8 – 17 February 2018 [okay, so just a bit behind on the wanderings but catching up!]
We decided to make Mexico our travel destination this year with an ulterior motive in mind, let’s meet up with our adult kids to celebrate our son Mike’s 35th birthday, a milestone, for us anyway (how did he get to this age so quickly?). Planning got underway and the next thing we knew our longtime best friends were also planning a vacation in Playa around the same time. Let the fun begin!
It had been over 10 years since our last visit to Playa del Carmen, located in the Riviera Maya, and needless to say it has expanded exponentially in all directions. This is definitely a resort town with every North American franchise you can think of and no shortage of tourists. Yes, there is a bit of Mexican culture providing you venture off of the main walking promenade, Quinta Avenida or 5th Avenue. What hasn’t changed though are the white sandy beaches, warm turquoise waters and endless hot, sunny days.
Getting to Playa a few days before our kids, we were able to reacquaint ourselves with the area, stock up on groceries, check-in to our Airbnb, and rent a car. Mike arrived first, followed by Lauren and her friend Jovana from Vancouver a few days later. They ran into the same standby problem we did and didn’t get their red-eye flight the night previous. 😞
Our dearest and long-time amigos, Brenda and Robert, arrived around the same time we did and although we don’t see them as often as we would like, since their move from Kingston, time stood still and as the saying goes, we picked up right where we left off, never missing a beat. Love you guys!! ❤️
Lovely dinner out with family and friends followed by cake for the birthday boy. 🎉🎂🎈
Hitting the beach was the norm most days and we found a couple of favourite spots. The top things on the Birthday boy’s list were a visit to some Mayan ruins and swimming in a cenote. Since time was limited we opted to visit the Mayan ruins of Coba as Chichén Itzá was about a 3-hour drive away.
It was a very long, hot walk into the jungle to see the ruins, most of which are still covered by the dense jungle surrounding the site. At one time this ancient Mayan city was estimated to have had about 50,000 inhabitants. Coba’s claim to fame is the largest network of elevated stone walkways called sacbes (white roads) that were used to connect the multiple residential buildings.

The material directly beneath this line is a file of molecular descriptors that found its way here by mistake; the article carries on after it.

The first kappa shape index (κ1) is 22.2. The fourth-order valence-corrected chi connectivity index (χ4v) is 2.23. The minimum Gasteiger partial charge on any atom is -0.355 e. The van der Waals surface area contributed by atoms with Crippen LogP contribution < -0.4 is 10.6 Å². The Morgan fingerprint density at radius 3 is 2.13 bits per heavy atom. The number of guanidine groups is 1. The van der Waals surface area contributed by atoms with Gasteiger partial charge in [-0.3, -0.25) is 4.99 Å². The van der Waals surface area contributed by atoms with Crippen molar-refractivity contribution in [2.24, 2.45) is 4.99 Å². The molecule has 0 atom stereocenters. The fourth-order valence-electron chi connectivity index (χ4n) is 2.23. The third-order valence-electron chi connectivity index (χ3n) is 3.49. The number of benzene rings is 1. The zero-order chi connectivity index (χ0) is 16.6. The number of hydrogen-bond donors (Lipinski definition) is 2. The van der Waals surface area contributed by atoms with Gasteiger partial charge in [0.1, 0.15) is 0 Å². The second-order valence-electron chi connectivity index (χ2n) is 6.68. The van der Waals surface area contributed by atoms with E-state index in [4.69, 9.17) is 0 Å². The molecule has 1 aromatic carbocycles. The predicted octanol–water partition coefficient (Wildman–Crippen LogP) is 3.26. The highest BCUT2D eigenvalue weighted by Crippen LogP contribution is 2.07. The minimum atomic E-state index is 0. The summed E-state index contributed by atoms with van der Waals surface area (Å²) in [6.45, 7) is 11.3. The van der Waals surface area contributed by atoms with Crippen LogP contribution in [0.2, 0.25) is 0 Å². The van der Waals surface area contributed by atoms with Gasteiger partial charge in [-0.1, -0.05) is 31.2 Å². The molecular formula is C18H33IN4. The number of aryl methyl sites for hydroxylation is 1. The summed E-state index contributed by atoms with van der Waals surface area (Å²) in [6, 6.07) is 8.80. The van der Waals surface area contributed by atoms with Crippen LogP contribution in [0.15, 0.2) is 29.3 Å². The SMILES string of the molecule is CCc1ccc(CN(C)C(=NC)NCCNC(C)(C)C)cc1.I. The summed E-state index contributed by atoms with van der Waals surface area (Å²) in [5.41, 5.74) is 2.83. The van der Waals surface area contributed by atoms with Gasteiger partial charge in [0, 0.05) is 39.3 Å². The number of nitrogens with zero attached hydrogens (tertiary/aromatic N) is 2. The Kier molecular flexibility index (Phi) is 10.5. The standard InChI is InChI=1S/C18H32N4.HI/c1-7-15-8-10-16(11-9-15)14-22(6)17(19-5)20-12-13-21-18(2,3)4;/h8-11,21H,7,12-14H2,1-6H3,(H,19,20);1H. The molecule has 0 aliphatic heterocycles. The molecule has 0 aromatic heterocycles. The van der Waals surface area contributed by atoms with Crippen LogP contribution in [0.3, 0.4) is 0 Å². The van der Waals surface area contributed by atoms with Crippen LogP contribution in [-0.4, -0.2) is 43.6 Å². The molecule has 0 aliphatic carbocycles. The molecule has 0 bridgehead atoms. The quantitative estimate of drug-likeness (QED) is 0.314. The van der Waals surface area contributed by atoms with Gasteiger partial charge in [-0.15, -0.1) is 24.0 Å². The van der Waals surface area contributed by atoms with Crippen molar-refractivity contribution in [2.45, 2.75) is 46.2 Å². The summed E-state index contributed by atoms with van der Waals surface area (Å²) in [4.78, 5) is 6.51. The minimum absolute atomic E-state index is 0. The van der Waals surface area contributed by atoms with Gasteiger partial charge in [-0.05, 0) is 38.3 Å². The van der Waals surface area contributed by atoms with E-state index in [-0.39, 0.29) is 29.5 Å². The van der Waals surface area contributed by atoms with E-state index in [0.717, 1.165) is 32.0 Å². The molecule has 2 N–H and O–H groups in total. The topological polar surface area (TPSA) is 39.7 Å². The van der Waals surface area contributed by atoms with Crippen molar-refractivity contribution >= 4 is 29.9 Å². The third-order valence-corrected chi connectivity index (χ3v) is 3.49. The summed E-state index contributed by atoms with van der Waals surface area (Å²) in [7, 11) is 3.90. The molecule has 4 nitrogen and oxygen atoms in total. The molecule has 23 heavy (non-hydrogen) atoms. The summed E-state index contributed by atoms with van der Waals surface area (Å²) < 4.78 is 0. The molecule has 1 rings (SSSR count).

We headed off looking for Nohoch Mul, the main pyramid of Coba, standing 42m (138ft) tall, making it the second tallest Mayan Pyramid in the world with a total of 120 steps to the top. We scrambled through the various ruins scattered throughout the archeological site eventually finding it.
Over the years, the steps have become weathered and eroded from use. Most climbers ascended up the middle, making use of the large guide rope. The steps looked far too slippery and treacherous and with the hot mid-day sun glaring down on we decided climbing to the top was not for us. We, as well as several others, watched other braves souls inched their way to the top with many crawling slowly down backwards!
With over 6,000 cenotes or interconnected groundwater pools in the Yucatan Peninsula we took the advice of Tripadvisor and headed to Cenote Eden El Jardin, (Garden of Eden), just outside Playa and towards Tulum. It is an open cenote about 5m (15ft.) deep, with fresh, perfectly clear, cool water. There are platforms and rock ledges to jump off of; Mike was the only brave one and took the challenge to plunge into the water far below. Snorkelling provided some interesting underwater scenery and the day we visited a scuba diving rescue course was being held.
The name cenote means ‘sacred well’ and were revered by the Mayans. They settled villages around these spiritual wells, believed they were a portal to speak with the gods and used them for human sacrifices.
The long-awaited fam-jam/vacation was over in the blink of an eye. Everyone was heading off in a different direction, including us.
Our next stop was Oaxaca City in the beautiful state of Oaxaca.